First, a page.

The Starck A.I. Chair has a predecessor. It’s the Elbo Chair, the outcome of an Autodesk experiment to create a chair using generative design in 2016. Back then, what would later become commercially available in Autodesk Fusion 360, was still an experimental technology, dubbed Dreamcatcher. 

“Compared to the original design, Dreamcatcher’s solution has 18% less volume and decreases the max displacement by 90.4% as well as decreases the max von mises stress by 78.6%,” noted Autodesk in a published blog post.

As shown in this project, generative design is one of the ways to identify weight reduction opportunities in products. Using the same technology, Schaefer, part of Airbus’s Emerging Technologies and Concepts group in Germany, would later design an airplane partition for the Airbus A320 cabin. The outcome was 40% lighter than traditional airbus partitions, according to Autodesk.

Carmaker GM has also used Autodesk’s generative design and additive manufacturing (AM) to reshape a typical seat bracket for securing the seatbelt. “While the typical seat bracket is a boxy part consisting of eight pieces welded together, the software came up with more than 150 alternative designs that look more like a metallic object from outer space. Made of one stainless-steel piece instead of eight, the design GM chose is 40 percent lighter and 20 percent stronger than its previous seat bracket,” recorded Autodesk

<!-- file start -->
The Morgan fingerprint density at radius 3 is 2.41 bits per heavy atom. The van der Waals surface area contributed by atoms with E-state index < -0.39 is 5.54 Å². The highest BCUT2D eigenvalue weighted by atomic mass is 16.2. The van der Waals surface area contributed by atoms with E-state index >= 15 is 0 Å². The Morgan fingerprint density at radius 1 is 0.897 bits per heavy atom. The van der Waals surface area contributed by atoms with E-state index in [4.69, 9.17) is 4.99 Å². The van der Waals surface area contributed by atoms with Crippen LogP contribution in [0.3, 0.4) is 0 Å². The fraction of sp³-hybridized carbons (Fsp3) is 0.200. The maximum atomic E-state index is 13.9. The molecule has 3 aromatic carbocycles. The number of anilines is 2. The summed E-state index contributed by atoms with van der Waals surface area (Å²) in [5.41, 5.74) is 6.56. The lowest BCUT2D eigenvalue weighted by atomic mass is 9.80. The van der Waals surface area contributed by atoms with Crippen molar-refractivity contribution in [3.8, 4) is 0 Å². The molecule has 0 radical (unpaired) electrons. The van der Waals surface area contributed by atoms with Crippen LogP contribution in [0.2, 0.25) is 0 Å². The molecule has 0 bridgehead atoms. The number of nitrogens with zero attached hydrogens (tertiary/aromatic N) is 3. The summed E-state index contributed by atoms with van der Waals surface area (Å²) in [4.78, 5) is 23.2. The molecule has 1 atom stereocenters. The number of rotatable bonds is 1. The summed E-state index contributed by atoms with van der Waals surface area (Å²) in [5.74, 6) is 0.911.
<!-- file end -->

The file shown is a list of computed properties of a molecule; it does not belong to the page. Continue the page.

A.I.-Assisted Design

The software prototype used by Starck includes tools still under incubation with the Autodesk Research team. It was also “the first time that injection molding was designated as a manufacturing constraint in Autodesk generative design technology,” Starck wrote. 

The ability to specify a desired manufacturing method (injection molding, machining, 3D printing, etc.) as a requirement was a major step in increasing adoption of generative design. Without this, many engineers found the software-recommended geometry impossible or impractical to produce.